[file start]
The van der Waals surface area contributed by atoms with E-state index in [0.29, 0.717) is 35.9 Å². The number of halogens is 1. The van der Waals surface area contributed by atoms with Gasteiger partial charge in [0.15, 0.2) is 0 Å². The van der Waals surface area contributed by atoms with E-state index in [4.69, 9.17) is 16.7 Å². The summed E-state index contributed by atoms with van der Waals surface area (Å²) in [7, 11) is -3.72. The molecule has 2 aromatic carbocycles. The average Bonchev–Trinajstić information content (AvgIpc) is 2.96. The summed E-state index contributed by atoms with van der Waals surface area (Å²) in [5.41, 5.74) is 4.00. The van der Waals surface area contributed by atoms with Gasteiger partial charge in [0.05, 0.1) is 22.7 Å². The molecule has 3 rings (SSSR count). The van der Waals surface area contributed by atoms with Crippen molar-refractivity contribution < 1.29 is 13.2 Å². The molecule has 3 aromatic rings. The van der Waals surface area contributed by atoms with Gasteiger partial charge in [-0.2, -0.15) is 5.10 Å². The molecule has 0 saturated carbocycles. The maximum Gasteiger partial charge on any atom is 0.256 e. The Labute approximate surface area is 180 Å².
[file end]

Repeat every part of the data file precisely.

The van der Waals surface area contributed by atoms with E-state index in [0.29, 0.717) is 35.9 Å². The number of halogens is 1. The van der Waals surface area contributed by atoms with Gasteiger partial charge in [0.15, 0.2) is 0 Å². The van der Waals surface area contributed by atoms with E-state index in [4.69, 9.17) is 16.7 Å². The summed E-state index contributed by atoms with van der Waals surface area (Å²) in [7, 11) is -3.72. The molecule has 2 aromatic carbocycles. The average Bonchev–Trinajstić information content (AvgIpc) is 2.96. The summed E-state index contributed by atoms with van der Waals surface area (Å²) in [5.41, 5.74) is 4.00. The van der Waals surface area contributed by atoms with Gasteiger partial charge in [0.05, 0.1) is 22.7 Å². The molecule has 3 rings (SSSR count). The van der Waals surface area contributed by atoms with Crippen molar-refractivity contribution < 1.29 is 13.2 Å². The molecule has 3 aromatic rings. The van der Waals surface area contributed by atoms with Gasteiger partial charge in [-0.2, -0.15) is 5.10 Å². The molecule has 0 saturated carbocycles. The maximum Gasteiger partial charge on any atom is 0.256 e. The Labute approximate surface area is 180 Å².